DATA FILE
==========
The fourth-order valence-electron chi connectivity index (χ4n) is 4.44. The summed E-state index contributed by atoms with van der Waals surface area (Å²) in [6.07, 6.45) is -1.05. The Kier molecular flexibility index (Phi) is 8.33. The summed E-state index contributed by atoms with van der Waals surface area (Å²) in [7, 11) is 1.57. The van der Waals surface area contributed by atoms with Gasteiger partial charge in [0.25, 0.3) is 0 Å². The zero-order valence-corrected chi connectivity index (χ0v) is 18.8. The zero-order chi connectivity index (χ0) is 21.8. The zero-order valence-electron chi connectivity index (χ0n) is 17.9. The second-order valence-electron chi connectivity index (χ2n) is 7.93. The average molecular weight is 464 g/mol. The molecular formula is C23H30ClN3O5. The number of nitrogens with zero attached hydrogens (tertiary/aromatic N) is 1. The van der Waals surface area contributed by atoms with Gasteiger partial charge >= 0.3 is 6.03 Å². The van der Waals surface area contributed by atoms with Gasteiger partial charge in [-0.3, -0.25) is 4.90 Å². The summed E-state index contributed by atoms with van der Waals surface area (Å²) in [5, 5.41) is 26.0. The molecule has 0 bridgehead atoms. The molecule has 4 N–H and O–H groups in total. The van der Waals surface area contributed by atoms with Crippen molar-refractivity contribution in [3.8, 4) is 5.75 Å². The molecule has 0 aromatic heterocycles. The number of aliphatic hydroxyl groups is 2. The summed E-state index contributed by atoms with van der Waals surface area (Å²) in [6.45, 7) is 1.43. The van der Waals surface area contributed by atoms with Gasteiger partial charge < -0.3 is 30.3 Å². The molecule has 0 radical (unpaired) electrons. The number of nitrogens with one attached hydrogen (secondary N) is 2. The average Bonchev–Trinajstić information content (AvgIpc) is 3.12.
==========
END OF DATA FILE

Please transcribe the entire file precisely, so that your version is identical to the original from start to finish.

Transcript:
The fourth-order valence-electron chi connectivity index (χ4n) is 4.44. The summed E-state index contributed by atoms with van der Waals surface area (Å²) in [6.07, 6.45) is -1.05. The Kier molecular flexibility index (Phi) is 8.33. The summed E-state index contributed by atoms with van der Waals surface area (Å²) in [7, 11) is 1.57. The van der Waals surface area contributed by atoms with Gasteiger partial charge in [0.25, 0.3) is 0 Å². The zero-order valence-corrected chi connectivity index (χ0v) is 18.8. The zero-order chi connectivity index (χ0) is 21.8. The zero-order valence-electron chi connectivity index (χ0n) is 17.9. The second-order valence-electron chi connectivity index (χ2n) is 7.93. The average molecular weight is 464 g/mol. The molecular formula is C23H30ClN3O5. The number of nitrogens with zero attached hydrogens (tertiary/aromatic N) is 1. The van der Waals surface area contributed by atoms with Gasteiger partial charge >= 0.3 is 6.03 Å². The van der Waals surface area contributed by atoms with Gasteiger partial charge in [-0.3, -0.25) is 4.90 Å². The summed E-state index contributed by atoms with van der Waals surface area (Å²) in [5, 5.41) is 26.0. The molecule has 0 bridgehead atoms. The molecule has 4 N–H and O–H groups in total. The van der Waals surface area contributed by atoms with Crippen molar-refractivity contribution in [3.8, 4) is 5.75 Å². The molecule has 0 aromatic heterocycles. The number of aliphatic hydroxyl groups is 2. The summed E-state index contributed by atoms with van der Waals surface area (Å²) in [6.45, 7) is 1.43. The van der Waals surface area contributed by atoms with Gasteiger partial charge < -0.3 is 30.3 Å². The molecule has 0 radical (unpaired) electrons. The number of nitrogens with one attached hydrogen (secondary N) is 2. The average Bonchev–Trinajstić information content (AvgIpc) is 3.12.